“When containerization started the ILA was faced with a huge displacement of workers whose jobs were eliminated by the ominous steel boxes,” the statement said. “The ILA was at a crossroad - allow containerization to be implemented or refuse. The ILA agreed to allow containerization to flourish but negotiated a fee based on the weight of each loaded container to be used for annual payments to the longshore workers whose job opportunities had been compromised due to containerization. As the number of containers being handled increased, the negotiated payment for each worker increased. Rather than being an annual bonus for each worker, as USMX suggests, this payment is compensation for the job opportunities lost by permitting containerization.”
The divide between the two sides has suddenly ripped wide open after weeks of negotiations that appeared to be gradually heading in a positive direction. Daggett reportedly told other media outlets that a strike appeared likely. Last month, the two sides had come to an apparent resolution on two of the sticking points in negotiations – chassis repair and automation of terminals.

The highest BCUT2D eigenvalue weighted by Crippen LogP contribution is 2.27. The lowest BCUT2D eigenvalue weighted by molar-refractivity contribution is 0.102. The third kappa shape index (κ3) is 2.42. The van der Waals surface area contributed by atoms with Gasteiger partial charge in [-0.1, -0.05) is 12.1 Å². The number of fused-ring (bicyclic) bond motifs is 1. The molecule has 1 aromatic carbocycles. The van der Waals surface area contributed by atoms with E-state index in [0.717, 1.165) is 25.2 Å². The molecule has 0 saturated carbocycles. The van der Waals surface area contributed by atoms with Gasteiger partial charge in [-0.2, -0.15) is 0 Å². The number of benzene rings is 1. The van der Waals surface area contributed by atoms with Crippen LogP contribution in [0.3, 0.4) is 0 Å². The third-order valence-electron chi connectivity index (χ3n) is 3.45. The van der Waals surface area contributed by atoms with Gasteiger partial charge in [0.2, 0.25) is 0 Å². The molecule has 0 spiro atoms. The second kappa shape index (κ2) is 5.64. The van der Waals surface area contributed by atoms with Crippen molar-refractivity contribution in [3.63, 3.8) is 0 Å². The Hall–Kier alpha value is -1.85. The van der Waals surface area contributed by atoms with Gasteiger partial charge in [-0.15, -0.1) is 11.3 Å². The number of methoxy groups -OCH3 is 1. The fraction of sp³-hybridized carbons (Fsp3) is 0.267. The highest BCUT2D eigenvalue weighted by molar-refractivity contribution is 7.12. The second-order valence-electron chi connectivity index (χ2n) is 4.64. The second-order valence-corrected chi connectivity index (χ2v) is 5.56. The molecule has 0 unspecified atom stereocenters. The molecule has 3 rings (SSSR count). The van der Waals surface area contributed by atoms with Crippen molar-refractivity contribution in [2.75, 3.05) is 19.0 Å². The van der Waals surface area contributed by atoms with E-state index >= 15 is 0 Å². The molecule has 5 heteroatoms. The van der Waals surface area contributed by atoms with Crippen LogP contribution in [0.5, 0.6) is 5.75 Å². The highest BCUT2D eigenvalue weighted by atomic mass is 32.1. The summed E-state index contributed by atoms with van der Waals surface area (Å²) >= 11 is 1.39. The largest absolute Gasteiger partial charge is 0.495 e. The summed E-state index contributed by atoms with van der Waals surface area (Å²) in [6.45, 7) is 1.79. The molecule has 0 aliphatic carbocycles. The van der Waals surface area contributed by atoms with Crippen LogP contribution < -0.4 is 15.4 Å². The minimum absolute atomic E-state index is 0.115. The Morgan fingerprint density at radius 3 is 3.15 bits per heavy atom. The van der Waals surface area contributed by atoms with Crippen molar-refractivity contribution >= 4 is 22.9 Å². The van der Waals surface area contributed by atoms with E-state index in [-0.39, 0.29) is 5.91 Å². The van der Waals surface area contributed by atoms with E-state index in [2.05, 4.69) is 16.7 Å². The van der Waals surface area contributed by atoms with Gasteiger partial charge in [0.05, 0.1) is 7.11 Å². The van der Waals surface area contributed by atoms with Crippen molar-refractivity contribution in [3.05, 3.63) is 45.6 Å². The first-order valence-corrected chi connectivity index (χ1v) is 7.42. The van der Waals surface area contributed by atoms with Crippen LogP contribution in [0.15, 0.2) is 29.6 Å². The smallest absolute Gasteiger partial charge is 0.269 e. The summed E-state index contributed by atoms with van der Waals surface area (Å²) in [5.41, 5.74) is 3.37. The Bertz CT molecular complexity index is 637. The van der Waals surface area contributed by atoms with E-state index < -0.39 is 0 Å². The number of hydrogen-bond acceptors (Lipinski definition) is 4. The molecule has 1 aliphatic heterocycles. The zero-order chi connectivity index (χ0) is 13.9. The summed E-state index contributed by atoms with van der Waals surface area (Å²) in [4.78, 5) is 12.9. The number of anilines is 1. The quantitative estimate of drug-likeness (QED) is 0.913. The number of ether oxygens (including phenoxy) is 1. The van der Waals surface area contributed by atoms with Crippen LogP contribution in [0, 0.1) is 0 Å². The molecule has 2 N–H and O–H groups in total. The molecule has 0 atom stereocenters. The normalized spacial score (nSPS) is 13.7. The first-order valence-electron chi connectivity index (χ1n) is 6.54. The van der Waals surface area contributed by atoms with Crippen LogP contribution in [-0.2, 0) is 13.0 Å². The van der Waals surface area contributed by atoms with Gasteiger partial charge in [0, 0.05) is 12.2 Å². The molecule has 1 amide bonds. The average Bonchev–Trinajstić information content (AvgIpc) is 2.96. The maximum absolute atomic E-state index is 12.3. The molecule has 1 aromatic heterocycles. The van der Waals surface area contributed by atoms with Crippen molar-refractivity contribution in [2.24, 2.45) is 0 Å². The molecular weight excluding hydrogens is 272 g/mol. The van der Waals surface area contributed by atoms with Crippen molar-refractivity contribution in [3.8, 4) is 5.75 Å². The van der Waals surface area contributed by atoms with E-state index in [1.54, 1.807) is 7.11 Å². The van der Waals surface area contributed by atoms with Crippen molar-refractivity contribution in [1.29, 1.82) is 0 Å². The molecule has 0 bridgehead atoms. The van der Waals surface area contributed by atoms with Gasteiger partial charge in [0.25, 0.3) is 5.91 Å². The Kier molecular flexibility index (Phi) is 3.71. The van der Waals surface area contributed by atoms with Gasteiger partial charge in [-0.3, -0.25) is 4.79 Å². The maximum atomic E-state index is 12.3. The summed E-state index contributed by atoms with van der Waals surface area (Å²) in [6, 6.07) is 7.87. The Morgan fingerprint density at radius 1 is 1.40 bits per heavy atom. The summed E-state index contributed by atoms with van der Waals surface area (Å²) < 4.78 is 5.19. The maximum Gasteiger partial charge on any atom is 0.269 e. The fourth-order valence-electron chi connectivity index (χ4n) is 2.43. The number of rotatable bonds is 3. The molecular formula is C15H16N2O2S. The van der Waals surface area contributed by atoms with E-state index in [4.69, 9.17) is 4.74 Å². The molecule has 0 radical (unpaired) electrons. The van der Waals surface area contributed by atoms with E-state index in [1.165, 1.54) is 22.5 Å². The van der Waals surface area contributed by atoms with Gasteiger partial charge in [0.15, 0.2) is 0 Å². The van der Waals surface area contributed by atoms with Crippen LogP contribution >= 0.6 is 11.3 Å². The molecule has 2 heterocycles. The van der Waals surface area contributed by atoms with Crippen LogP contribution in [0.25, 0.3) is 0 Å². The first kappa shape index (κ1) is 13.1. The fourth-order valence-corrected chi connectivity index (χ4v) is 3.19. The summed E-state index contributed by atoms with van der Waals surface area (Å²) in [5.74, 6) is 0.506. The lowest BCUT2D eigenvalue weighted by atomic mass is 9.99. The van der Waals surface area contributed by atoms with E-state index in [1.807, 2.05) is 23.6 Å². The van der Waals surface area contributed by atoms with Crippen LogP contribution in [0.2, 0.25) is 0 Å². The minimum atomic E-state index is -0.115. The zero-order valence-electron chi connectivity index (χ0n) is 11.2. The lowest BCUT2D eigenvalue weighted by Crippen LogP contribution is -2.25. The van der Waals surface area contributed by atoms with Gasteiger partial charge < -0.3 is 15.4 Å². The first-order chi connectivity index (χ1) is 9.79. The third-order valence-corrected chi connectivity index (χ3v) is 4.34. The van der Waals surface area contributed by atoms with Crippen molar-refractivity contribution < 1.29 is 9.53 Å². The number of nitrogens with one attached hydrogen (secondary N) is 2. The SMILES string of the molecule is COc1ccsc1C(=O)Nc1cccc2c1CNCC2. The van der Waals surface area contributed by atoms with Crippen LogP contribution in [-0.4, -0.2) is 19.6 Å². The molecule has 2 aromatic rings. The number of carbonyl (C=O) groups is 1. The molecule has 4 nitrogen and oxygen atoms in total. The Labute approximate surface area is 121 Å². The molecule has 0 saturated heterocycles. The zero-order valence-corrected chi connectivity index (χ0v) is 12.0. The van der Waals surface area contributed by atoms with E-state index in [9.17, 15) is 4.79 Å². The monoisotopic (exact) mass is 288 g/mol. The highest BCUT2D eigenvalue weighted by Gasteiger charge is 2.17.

It’s not clear if those are the precise items that the ILA contends the USMX retracted on Wednesday morning.
The ILA has asked the employers to submit a proposal in early September for consideration by the full union.
“But if it’s anything like what they presented, I can’t see this going anywhere,” McNamara said.
Either way, the impasse comes at a perilous time, with just more than a month to go for the two sides to avoid the first work stoppage at ILA ports since the 1970s.
“The deadline comes at a precarious position – 30 days or so before the election,” said National Industrial Transportation League Executive Vice President Pater Gatti. “The stakes are high.”
Gatti said the somewhat unexpected breakdown in talks will be taken seriously by shippers.